Kurkov is deadpan, hilarious and completely accessible. A keen observer and caricaturist of Homo-Sovieticus and the reformed Communists of the dissolved USSR alike, his humour transcends place, his pathos possessing the keen edge of a sword which hangs over us all. Additionally, he appears to be somewhat prescient of developments in world politics, confidently predicting that in 2013 there would be a dynamic young Conservative Prime Minister of the UK (ah! so maybe that explains the almost automatic use of the definitive article!) courting the approval of world leaders. Once one becomes acclimatized to the rhythm of his writing, and to the fractured nature of the triumvirate of tales, something which at first annoyed but quickly became addictive, there seems little lost to translation*. Bunin is personable, entertaining, and worthy of both sym- and em-pathy, and despite nagging worries that later proved unfounded (an old refrain) about political infidelity from his colleagues and subordinates, manages to come out pretty well in the end, all things considered. What we get is a strangely well-constructed novel, moreish and satisfying, and despite constant stereotypical references to drinking, something Tibor Fischer laments, really has no serious flaws to stop one from properly enjoying oneself.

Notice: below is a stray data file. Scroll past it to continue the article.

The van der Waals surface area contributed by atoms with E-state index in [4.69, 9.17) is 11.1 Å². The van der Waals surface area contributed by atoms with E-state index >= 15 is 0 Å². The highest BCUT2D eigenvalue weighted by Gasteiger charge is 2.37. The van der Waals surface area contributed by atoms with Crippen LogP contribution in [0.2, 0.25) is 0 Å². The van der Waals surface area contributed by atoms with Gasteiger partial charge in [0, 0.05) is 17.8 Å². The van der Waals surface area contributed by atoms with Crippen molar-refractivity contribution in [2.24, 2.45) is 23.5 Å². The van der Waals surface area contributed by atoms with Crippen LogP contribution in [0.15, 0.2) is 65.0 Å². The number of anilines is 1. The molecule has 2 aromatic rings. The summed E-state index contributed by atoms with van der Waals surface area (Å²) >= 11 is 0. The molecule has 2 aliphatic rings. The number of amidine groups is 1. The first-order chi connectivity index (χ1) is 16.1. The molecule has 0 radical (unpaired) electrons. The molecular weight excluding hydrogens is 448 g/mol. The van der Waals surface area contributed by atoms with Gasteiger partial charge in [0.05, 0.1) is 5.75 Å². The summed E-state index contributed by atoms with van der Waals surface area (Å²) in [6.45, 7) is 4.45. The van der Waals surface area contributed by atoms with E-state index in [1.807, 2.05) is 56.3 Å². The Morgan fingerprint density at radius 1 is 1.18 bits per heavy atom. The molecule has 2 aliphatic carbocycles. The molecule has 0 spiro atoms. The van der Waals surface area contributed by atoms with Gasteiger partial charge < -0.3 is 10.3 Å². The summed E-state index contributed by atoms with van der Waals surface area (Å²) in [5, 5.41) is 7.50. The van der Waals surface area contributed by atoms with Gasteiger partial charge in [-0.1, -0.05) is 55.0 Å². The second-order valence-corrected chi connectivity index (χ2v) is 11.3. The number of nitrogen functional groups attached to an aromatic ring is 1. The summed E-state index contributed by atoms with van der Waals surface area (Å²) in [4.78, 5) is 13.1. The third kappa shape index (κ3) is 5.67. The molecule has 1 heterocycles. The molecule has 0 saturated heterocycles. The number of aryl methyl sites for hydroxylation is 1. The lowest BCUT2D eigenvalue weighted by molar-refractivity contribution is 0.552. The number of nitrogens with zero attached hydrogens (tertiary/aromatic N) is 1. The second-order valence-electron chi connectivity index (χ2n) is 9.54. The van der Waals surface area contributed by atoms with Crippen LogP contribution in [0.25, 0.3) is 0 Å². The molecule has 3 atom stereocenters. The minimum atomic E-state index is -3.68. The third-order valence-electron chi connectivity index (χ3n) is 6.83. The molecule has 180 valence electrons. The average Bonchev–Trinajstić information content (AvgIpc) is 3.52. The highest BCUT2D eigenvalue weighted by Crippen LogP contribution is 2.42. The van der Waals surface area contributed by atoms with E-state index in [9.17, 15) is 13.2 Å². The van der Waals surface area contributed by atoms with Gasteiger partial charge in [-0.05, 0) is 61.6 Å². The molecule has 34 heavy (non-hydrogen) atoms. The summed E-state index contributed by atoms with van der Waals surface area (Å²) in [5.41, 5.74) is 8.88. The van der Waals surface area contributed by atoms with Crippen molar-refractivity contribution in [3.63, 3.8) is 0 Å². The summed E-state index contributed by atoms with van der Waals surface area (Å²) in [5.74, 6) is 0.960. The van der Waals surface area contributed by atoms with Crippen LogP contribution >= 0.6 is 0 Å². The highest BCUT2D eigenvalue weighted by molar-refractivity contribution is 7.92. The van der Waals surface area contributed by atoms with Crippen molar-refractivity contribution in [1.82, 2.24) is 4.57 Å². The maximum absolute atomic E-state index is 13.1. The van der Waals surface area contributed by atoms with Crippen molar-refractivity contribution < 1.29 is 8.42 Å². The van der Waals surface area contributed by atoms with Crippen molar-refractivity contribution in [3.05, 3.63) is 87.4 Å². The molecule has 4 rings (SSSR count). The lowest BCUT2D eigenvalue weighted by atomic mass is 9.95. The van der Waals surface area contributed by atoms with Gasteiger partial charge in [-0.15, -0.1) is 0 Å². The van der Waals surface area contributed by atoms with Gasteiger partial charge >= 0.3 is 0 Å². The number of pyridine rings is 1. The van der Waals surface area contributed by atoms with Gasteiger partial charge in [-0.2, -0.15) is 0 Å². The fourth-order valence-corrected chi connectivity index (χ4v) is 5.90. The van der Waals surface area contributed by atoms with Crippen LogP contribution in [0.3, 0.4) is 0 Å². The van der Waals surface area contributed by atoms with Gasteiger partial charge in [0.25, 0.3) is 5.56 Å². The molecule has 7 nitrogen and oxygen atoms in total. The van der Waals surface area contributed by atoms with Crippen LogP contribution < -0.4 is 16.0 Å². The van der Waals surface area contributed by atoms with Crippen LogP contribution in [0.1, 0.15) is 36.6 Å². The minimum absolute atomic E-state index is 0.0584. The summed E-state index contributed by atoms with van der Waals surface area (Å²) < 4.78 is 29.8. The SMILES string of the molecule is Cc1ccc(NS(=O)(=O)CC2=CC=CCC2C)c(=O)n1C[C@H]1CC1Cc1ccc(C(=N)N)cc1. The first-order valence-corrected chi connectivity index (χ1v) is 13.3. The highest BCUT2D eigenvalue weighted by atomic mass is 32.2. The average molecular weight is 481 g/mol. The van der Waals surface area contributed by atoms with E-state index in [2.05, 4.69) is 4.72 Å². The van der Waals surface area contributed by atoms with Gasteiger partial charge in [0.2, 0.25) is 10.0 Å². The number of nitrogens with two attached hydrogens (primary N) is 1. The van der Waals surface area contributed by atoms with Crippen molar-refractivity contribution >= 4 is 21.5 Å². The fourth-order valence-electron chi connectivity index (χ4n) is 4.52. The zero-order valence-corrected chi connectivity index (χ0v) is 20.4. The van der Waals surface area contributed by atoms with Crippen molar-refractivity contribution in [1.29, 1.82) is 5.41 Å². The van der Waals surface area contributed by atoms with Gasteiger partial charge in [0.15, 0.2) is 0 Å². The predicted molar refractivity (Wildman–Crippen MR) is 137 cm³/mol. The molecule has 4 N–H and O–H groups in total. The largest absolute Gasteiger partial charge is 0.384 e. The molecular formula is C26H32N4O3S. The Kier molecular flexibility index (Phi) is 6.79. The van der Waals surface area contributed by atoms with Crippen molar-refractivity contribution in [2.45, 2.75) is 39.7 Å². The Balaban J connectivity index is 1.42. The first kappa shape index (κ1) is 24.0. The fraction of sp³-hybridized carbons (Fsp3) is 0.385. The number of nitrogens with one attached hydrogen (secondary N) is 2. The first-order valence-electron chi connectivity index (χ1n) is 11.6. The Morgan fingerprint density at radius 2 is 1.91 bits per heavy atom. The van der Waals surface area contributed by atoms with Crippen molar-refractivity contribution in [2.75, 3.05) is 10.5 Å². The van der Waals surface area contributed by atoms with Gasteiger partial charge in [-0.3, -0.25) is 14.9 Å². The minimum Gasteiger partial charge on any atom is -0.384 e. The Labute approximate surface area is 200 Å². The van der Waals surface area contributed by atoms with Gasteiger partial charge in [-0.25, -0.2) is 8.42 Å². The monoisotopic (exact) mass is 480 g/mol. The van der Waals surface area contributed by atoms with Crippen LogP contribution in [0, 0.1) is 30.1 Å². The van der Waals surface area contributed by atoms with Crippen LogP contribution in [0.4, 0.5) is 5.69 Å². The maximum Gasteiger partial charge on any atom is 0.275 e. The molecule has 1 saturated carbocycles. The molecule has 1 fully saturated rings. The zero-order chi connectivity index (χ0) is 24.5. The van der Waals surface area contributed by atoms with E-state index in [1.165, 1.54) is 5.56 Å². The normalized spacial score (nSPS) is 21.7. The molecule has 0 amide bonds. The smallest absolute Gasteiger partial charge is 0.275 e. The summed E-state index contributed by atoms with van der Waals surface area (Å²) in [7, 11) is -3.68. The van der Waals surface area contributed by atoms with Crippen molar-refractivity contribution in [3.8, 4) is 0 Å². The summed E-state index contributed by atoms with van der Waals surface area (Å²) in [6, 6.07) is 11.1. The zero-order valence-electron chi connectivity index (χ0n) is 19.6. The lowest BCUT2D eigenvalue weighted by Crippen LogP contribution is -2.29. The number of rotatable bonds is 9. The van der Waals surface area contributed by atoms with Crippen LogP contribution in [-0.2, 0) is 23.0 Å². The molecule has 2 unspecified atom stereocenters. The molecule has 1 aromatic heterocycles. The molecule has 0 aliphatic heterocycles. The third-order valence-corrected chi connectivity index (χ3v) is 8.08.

As a voice from a country incongruously lacking in home-schooled, resident literary tradition, Kurkov possess all he needs in terms of skills and ability to properly wow an international audience. And contrary to the chaps at The Guardian, not everyone wishes he would bring back the penguin.

*Oddly, Kurkov's translator prefers to remain anonymous in my edition - unlike in previous and subsequent works (George Bird [Death and the Penguin, The Case of the General's Thumb]and Amanda Love Darragh  [The Milkman in the Night])

Comments

How's about that then?

Apochryphal Tales by Karel Čapek

Many (many) years ago, when I first read War With The Newts, after scouring the Waterstones' internal database (whimsically named Ibid, and from which one could print the details of books onto the till roll in light- and so it seems, time-sensitive purple ink which, on the inches thick ream of leaves I printed for future perusal, faded within a few months rendering my catalogued wish list so much locker mulch) for authors with a suitably Czech-sounding name, having put away an entrée of my first slim Hrabal, a palate-cleansing Kundera and in need of a meaty Moravian main course, I think I might have completely and totally missed just how funny it was, bloated as I was by the doughy and Victorian-sounding translation and the rather unlikely ideation of the future political terroir of mankind and their unusual amphibian slaves and, latterly, sappers, the newts.